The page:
Animals grazing on a different property may have a different health status to animals grazing at home, even if you still own the animals. Health status is determined by the associations animals have with each other, their environment, and how they’re managed, rather than by ownership.
Most animal diseases spread through close contact between infected animals and non-infected animals. If animals sourced from different farms are grazing on the same property and have close contact, there’s potential for disease to spread. Each source farm is likely to have a different health status.
Steps to reduce risk
To help minimise the spread of disease:
- separate grazing groups by using double fencing or an empty paddock between them
- stagger your use of yards so different groups come in at different times
- ensure boundary fences are secure
- keep equipment used for treating animals clean and disinfected.
These jobs belong to the person who manages your farm on a day-to-day basis. We’ve outlined some other key steps you can take in the sections below.
Also, remember to ensure all animals have the correct NAIT tags, are registered in NAIT and that their movements are recorded.
Talk to your grazier
If your stock are away for grazing, have a conversation with the grazier to understand how they manage your animals, and if there have been any animal health issues while your animals are under their care.
Avoid mixing stock during transport
If your animals are being trucked home, make sure they don’t pass through other places where animals can mix, such as sale yards. It’s also best if they’re not sharing the truck with stock from another farm.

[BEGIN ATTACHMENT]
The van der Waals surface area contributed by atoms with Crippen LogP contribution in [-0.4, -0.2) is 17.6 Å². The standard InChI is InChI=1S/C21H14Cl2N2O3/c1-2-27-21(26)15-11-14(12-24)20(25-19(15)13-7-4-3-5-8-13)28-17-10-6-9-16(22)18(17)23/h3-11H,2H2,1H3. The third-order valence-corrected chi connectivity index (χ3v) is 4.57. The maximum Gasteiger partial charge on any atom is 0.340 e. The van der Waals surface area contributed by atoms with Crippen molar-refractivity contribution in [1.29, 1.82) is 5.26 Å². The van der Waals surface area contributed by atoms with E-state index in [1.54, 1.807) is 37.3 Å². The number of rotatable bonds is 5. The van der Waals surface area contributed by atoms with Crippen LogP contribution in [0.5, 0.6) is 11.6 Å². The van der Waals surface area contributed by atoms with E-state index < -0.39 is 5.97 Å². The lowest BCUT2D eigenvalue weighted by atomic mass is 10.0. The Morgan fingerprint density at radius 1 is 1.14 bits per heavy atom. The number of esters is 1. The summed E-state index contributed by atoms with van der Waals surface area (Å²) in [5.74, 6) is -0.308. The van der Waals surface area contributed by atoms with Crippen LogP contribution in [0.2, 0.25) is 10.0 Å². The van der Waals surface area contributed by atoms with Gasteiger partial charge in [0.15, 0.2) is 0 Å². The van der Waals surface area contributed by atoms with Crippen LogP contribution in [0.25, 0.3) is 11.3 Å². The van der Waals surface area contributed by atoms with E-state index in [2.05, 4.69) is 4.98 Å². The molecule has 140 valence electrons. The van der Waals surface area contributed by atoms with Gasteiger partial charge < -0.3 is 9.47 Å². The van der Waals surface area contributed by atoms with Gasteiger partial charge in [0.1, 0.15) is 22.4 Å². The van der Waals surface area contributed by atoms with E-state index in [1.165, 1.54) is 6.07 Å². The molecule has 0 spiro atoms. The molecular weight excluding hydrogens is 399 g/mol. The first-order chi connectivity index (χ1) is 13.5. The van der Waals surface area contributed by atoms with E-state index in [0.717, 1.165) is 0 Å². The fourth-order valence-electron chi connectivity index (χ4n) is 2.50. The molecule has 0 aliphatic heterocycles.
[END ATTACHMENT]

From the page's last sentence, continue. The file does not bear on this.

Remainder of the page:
Quarantine returning animals
In all cases, DairyNZ recommends you keep returning animals separate to the main herd for at least seven days after arrival. This gives your animals a chance to settle into their new environment. It also gives you time to check their health status and, if necessary, undertake any animal health treatments, such as drenching or vaccination.
- Animals grazing away from home could pose a biosecurity risk to your herd when they return.
- Talk to your grazier to understand the biosecurity procedures on the grazing block, and any health issues while your stock were there.
- When animals arrive home, separate them from the main herd for at least seven days.
Find out more about grazing management at dairynz.co.nz/biosecurity-at-grazing
This article was originally published in Inside Dairy April 2019